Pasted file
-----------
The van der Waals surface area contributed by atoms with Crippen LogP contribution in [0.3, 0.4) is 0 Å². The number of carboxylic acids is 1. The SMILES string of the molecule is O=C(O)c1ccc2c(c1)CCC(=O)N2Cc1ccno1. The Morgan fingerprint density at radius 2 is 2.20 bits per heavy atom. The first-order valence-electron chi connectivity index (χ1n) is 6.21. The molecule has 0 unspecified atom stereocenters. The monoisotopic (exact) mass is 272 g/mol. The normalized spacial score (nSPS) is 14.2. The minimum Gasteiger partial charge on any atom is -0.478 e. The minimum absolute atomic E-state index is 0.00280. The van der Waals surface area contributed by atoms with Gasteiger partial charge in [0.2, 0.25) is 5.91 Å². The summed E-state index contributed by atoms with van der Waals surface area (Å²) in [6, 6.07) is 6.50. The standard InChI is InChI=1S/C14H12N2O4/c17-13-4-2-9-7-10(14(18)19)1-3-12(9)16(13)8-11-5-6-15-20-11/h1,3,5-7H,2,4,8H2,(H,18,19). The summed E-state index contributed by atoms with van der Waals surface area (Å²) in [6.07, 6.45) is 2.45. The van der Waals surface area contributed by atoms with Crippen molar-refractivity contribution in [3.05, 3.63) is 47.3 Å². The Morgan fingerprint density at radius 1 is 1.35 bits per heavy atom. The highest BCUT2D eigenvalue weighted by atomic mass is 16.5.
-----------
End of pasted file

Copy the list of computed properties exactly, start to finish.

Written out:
The van der Waals surface area contributed by atoms with Crippen LogP contribution in [0.3, 0.4) is 0 Å². The number of carboxylic acids is 1. The SMILES string of the molecule is O=C(O)c1ccc2c(c1)CCC(=O)N2Cc1ccno1. The Morgan fingerprint density at radius 2 is 2.20 bits per heavy atom. The first-order valence-electron chi connectivity index (χ1n) is 6.21. The molecule has 0 unspecified atom stereocenters. The monoisotopic (exact) mass is 272 g/mol. The normalized spacial score (nSPS) is 14.2. The minimum Gasteiger partial charge on any atom is -0.478 e. The minimum absolute atomic E-state index is 0.00280. The van der Waals surface area contributed by atoms with Gasteiger partial charge in [0.2, 0.25) is 5.91 Å². The summed E-state index contributed by atoms with van der Waals surface area (Å²) in [6, 6.07) is 6.50. The standard InChI is InChI=1S/C14H12N2O4/c17-13-4-2-9-7-10(14(18)19)1-3-12(9)16(13)8-11-5-6-15-20-11/h1,3,5-7H,2,4,8H2,(H,18,19). The summed E-state index contributed by atoms with van der Waals surface area (Å²) in [6.07, 6.45) is 2.45. The van der Waals surface area contributed by atoms with Crippen molar-refractivity contribution in [3.05, 3.63) is 47.3 Å². The Morgan fingerprint density at radius 1 is 1.35 bits per heavy atom. The highest BCUT2D eigenvalue weighted by atomic mass is 16.5.